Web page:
We’re really excited to feature a guest post from Steve Janas today! Steve is the director of short film The Tolltaker and is sharing a great piece about a technique used within the film called rotoscoping. You can see the full film over at Vimeo.
Rotoscoping Allows The Tolltaker to Roam the Earth – Steve Janas
What dark magic is it that makes the eponymous fiend wander his dismal, subterranean catacombs in the animated short The Tolltaker? Alas, the name alone’s not apt to inspire vivid acts of imagination: it’s called rotoscoping.
Although it’s now done on computers, the process dates back to 1917, when animation pioneer Max Fleischer invented it to turn his brother David into Koko the Clown, Fleischer’s signature creation. It gets its name from the type of projector that Fleischer developed to create the effect. The image would be projected onto a sheet of frosted glass, on the other side of which an artist would be tracing the image’s outlines, one frame after another, literally turning reality into cartoons.
During the 1930’s, rotoscoping inserted a dancing Cab Calloway into Betty Boop cartoons and made a proto version of Superman fly in an early animated serial. It also found frequent use in the Soviet Union, where it appealed to social realist sensibilities in vogue at the time.
Contemporary American animation fans will easily be able to spot the process in films like Heavy Metal and Richard Linklater’s mind-bender A Scanner Darkly (which, incidentally, shares a member of its animation crew with Tolltaker: Philly-based animator Monique Ligons). It also created the surreal, pencil-sketch world of one of the most iconic music videos of the 1980’s: Take On Me, by Norwegian band Aha.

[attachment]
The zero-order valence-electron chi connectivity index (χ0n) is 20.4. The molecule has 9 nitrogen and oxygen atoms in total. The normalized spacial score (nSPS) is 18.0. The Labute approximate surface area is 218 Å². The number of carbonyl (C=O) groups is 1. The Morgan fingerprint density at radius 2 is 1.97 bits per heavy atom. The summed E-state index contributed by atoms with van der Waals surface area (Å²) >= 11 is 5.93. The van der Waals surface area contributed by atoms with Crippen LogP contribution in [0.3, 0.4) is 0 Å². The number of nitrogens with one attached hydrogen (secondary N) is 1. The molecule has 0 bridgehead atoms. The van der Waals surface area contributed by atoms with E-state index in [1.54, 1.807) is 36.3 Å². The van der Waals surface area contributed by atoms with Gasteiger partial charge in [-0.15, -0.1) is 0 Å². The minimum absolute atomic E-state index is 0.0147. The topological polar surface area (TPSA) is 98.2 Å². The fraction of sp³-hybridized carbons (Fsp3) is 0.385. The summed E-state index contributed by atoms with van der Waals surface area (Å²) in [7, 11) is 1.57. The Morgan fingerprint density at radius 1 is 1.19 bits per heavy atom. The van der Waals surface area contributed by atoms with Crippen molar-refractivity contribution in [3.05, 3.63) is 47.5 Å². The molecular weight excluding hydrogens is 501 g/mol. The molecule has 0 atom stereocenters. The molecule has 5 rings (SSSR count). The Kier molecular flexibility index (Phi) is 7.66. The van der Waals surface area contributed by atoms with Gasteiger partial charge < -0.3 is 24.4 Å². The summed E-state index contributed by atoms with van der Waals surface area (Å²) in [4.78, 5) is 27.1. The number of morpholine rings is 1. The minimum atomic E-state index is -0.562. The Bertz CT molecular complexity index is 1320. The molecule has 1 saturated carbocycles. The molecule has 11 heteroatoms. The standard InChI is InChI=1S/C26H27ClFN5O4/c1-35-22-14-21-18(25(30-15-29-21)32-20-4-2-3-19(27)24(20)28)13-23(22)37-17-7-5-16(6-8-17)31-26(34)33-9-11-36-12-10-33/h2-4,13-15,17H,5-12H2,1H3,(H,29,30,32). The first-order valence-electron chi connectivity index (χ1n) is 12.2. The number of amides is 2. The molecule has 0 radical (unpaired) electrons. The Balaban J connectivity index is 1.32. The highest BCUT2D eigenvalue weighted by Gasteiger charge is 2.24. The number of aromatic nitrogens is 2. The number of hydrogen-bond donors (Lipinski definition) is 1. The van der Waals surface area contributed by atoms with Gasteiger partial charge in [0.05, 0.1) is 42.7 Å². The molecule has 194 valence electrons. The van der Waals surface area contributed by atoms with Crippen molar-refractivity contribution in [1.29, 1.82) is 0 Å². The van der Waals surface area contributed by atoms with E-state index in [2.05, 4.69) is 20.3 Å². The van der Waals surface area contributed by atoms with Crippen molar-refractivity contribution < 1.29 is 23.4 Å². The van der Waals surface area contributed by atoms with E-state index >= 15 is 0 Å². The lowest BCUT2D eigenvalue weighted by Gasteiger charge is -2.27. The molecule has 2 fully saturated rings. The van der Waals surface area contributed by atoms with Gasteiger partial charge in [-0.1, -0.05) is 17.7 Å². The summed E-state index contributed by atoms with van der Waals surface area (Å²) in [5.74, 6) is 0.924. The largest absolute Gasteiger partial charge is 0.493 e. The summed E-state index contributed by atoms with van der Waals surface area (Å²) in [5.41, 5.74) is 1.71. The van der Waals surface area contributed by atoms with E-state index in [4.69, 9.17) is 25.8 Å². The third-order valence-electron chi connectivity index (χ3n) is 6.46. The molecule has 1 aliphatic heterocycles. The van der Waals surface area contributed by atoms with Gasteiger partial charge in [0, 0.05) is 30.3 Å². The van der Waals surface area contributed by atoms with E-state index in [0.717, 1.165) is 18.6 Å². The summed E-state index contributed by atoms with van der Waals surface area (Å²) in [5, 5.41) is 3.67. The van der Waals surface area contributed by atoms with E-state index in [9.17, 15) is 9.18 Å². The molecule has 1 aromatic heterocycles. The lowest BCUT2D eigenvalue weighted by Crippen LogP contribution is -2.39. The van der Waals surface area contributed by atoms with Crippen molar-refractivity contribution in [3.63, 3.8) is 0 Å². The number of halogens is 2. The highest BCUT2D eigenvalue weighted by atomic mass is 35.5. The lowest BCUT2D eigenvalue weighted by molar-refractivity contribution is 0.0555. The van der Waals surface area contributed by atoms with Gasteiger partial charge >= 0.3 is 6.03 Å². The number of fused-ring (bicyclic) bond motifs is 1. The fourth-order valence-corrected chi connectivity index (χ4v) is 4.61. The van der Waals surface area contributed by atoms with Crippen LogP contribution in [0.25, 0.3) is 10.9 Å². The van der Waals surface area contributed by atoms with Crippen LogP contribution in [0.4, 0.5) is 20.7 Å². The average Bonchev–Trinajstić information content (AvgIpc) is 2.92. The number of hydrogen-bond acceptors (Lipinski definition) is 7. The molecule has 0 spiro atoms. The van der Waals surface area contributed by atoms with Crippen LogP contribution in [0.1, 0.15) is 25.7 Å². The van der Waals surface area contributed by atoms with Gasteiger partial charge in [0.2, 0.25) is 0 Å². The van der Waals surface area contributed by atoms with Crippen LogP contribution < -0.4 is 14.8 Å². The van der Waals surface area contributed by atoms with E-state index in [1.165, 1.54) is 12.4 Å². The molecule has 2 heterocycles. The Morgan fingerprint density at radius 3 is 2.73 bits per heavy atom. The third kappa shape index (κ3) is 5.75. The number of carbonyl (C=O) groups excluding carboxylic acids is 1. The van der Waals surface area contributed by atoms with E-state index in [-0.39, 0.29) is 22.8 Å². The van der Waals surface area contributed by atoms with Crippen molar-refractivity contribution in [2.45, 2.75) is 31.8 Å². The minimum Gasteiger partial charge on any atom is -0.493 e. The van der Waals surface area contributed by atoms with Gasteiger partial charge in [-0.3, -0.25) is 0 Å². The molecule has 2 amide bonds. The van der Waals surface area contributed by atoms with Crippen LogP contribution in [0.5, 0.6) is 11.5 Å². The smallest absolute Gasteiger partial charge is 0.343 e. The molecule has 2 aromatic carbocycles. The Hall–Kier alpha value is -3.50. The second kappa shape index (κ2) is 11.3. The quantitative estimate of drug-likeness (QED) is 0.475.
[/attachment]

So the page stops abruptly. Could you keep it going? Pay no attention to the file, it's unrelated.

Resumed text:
The king of American rotoscoping is indisputably Ralph Bakshi, whose animated features were trippy, violent and at times downright pornographic. Beginning with his profane Fritz The Cat in 1972, Bakshi made a total of seven feature films, including genre classics likeWizards and an early, animated version of Lord of the Rings, which earned him a dedicated, world-wide following.
The Tolltaker has about two minutes of rotoscoping, which was created by a team of animators who turned the first floor of director Steve Janas’s Philadelphia-area townhouse into an ad hoc studio. Running the show (the animated portion of it, anyway) was co-producer Lavinia DeCastro, who chose as her lieutenant a fellow graduate of the Art Institute of Philadelphia named Jake Hoisington. They both oversaw a total of around a dozen animators, working on laptops set up on folding tables in Janas’s living and dining rooms.
To explain the specific way the rotoscoping process is used in The Tolltaker, Hosington hosts a short, two-minute feature seen at the end of the article.
The Tolltaker tells the story of a young boy named Bobby growing up in Northeast Philadelphia in the early 1970’s, in the aftermath of Vietnam, whose increasingly desperate belief that he’ll see his MIA father alive again rests on a cheap metal charm bracelet, inscribed with his father’s name, that he wears on his wrist. Unfortunately, this is the very prize sought by the Tolltaker, a corpse-like ghoul that Bobby encounters on an expedition into a local drain pipe.